When ephedra became the first dietary supplement to be banned by the FDA after being linked to 155 deaths, manufacturers scrambled to offer "ephedra-free" alternatives. For example, Xenadrine EFX contains bitter orange (Citrus aurantium); but bitter orange is metabolized into synephrine which is still very similar to ephedra in its pharmacodynamics. Ironically, the FTC also discovered that in one of the Xenadrine studies the placebo group actually lost more weight than the study group!
The makers of Cortislim (and Cortistress) were accused of using infomercials that were deceptively formatted to look like legitimate talk shows as well as making unsupported claims of weight loss and prevention of osteoporosis, obesity, diabetes, Alzheimer’s disease, cancer, and cardiovascular disease.
Trimspa contains Hoodia gordonii and is known for its famous spokeswoman, Anna Nicole Smith, who claimed to have lost 69 pounds in 8 months. Apparently Trimspa thought that a woman whose main claim to fame was being an topless dancer who married a billionaire thrice her age was a compelling enough reason to have her represent their product.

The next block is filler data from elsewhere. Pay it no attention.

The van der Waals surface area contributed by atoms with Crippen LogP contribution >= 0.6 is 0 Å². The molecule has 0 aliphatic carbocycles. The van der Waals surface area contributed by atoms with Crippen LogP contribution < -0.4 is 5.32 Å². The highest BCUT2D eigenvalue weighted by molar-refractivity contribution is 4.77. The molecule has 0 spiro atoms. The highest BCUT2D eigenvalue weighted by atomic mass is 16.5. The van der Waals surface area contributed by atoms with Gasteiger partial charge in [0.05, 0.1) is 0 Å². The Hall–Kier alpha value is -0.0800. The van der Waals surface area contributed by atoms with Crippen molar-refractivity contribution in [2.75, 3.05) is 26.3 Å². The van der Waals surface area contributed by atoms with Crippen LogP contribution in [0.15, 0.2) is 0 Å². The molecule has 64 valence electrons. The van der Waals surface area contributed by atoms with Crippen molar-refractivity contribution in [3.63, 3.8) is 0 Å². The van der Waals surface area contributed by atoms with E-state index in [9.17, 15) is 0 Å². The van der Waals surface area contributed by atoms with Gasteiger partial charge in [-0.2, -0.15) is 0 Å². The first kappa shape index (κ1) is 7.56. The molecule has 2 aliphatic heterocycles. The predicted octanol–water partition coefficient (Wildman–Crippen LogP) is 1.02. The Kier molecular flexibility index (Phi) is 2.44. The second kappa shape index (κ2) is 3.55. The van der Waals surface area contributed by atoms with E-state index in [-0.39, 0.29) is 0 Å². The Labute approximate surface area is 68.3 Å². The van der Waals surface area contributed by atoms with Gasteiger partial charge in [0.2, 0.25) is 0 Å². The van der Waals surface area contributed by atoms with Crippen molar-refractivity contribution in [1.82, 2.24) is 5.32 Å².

One-A-Day Weight Smart is brought to you by Bayer which also makes Cipro, Avelox, and Levitra (and the ill-fated cholesterol drug Baycol). The FTC concluded that Bayer's claims that it increased body metabolism were unscientific and objected to their ad that recommended only one exercise: "lift the bottle, twist the cap, and bend your wrist to take the pill."
No, seriously. For their transgressions Bayer will pay a 3.2 million settlement, the largest civil penalty ever issued by the FTC. At the press conference January 4th, FTC chairman Deborah Majoras discounted the use of testimonials in advertising by pointing out that the person is paid to do so, and that they often had additional diet and personal trainers to help them. She also listed some "red flag" claims that consumers should be wary of: